depth of the Patapsco river, which constitutes the harbor, was about seven- 
teen to eighteen feet at mean low water. This was ample for all require- 
ments until the advent of deep-draft ocean steamships, but ever since the 
city has existed harbor improvements have kept pace with the necessities of 
commerce, and there is now a channel with a depth of twenty -seven feet at 
low water extending from the city to the deep waters of Chesapeake bay. 
The harbor of Baltimore enjoys the advantage of complete shelter from 
storms, and the ample wharves and terminal accommodations permit the 
handling of an enormous amount of business, regardless of weather or the 

That these advantages exist not only in theory but in fact is shown by 
the position of Baltimore in the foreign trade of the country. As an 
exporting centre Baltimore ranks third, being surpassed only by New York, 
which stands first, and New Orleans, which occupies second position by 
virtue of its enormous cotton trade. During the year 1892 the exports of 
the five leading cities were as follows: New York, $377,722,983; New 
Orleans, $107,684,127; Baltimore, $91,952,125; Boston, $88,806,672; 
Philadelphia, $60,315,880. In 1891 Baltimore stood fourth, with a volume 
of trade $2,000,000 less than that of Boston, but the year 1892 brought 
Baltimore to its present position. It is a fact worthy of note that during 

4 o 


the past year, while the export trade of New York fell off $10,000,000 and 
that of New Orleans decreased by about $8,000,000, the export trade of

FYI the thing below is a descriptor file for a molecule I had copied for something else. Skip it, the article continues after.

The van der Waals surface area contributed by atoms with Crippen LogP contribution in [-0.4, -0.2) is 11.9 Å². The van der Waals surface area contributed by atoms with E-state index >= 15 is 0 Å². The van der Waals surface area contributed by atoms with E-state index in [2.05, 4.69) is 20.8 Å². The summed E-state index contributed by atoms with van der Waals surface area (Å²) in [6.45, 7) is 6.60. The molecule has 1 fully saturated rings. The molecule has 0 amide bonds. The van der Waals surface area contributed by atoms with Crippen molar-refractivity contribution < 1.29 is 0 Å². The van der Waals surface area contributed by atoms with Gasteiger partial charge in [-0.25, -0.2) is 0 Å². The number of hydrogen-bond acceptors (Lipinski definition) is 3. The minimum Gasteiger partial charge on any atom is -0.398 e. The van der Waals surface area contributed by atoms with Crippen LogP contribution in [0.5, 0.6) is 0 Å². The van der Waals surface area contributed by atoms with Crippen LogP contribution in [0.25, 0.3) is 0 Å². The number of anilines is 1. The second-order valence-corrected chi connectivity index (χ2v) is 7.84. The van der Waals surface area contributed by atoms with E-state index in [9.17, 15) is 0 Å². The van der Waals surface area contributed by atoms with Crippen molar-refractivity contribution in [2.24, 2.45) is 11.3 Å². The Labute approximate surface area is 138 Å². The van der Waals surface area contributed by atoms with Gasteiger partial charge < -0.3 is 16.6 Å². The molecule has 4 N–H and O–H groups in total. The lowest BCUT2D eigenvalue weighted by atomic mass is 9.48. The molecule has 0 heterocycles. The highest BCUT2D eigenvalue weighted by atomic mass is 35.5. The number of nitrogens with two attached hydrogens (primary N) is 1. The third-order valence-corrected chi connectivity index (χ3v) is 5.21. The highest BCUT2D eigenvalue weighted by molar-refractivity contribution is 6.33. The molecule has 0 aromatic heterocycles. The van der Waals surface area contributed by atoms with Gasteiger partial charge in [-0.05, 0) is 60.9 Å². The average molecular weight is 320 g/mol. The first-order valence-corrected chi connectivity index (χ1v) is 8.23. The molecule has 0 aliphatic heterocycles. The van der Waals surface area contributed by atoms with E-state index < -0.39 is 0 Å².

Baltimore increased over $12,000,000. This gain was in the face of a 
decline of $32,000,000 in the aggregate export trade of the country. The 
exports of foodstuffs contributed largely to the increase of Baltimore's 
foreign commerce in 1892, as the shipments of grain increased from 
21,191,713 bushels in 1891 to 36,704,455 bushels in 1892. An enumera- 
tion of a few of the important items in the export trade of Baltimore for 
1892 will indicate the character of the city's foreign trade: Flour, 3,661,- 


623 barrels; wheat, 16,661,559 bushels; corn, 18,995,907 bushels; pork, 
9,143,182 pounds; lard, 51,153,707 pounds; bacon, 6,014,727 pounds; 
ham, 3,516,747 pounds; beef, 11,715,496 pounds; canned beef, 29,907,787 
pounds; tallow, 23,588,179 pounds; lumber, 36,121,000 feet; tobacco, 
107,293 tierces and hogsheads; whiskey, 778,635 gallons; oil cake, 35,726 
tons; cattle, 57,740 head; copper matte, 62,414,117 pounds; cotton-seed 
oil, 1,360,902 gallons; oleo oil, 19,547,430 pounds; cotton, 299,351 bales; 
rosin, 113,306 barrels; dried apples, 4,024,000 pounds. 

The foreign trade of Baltimore furnishes traffic to eighteen lines of 
regular steamers of large carrying capacity, besides a great number of 


tramp steamers which make occasional trips and several lines of sailing 
vessels. The list of steamship lines in the foreign trade is made up as 
follows : 

Empire Line, monthly to Leith. 

Bristol Channel Line, tri-weekly to Bristol. 

Allan Line, fortnightly to Halifax, St. John's and Liverpool. 

North German Lloyd Line, fortnightly to Bremen. 

Neptune Line, weekly to Rotterdam. 

Royal Netherlands Line, fortnightly to Rotterdam and Amsterdam. 

Earn Line, at short intervals to Cuba and West Indies. 

Hooper Line, occasional sailings to Liverpool. 

Johnston Line, weekly to Liverpool. 

Donaldson Line, fortnightly to Glasgow. 

Blue Cross Line, bi-monthly to Glasgow, New Castle and Hull. 

Robert N. Sloman's Line, monthly to Rio Janeiro and Santos. 

Puritan Line, bi-monthly to Antwerp. 

Liverpool, Brazil and River Plate Line, semi-monthly to Rio Janeiro and 

Blue Cross Pinckney Line, bi-monthly to Havre. 

Atlantic Transport Line, weekly to London. 

Hamburg- American Packet Line, semi-monthly to Hamburg. 

Lord Line, weekly and bi-monthly to Belfast, Dublin and Londonderry. 

The great Chesapeake bay, at the head of which Baltimore stands, is a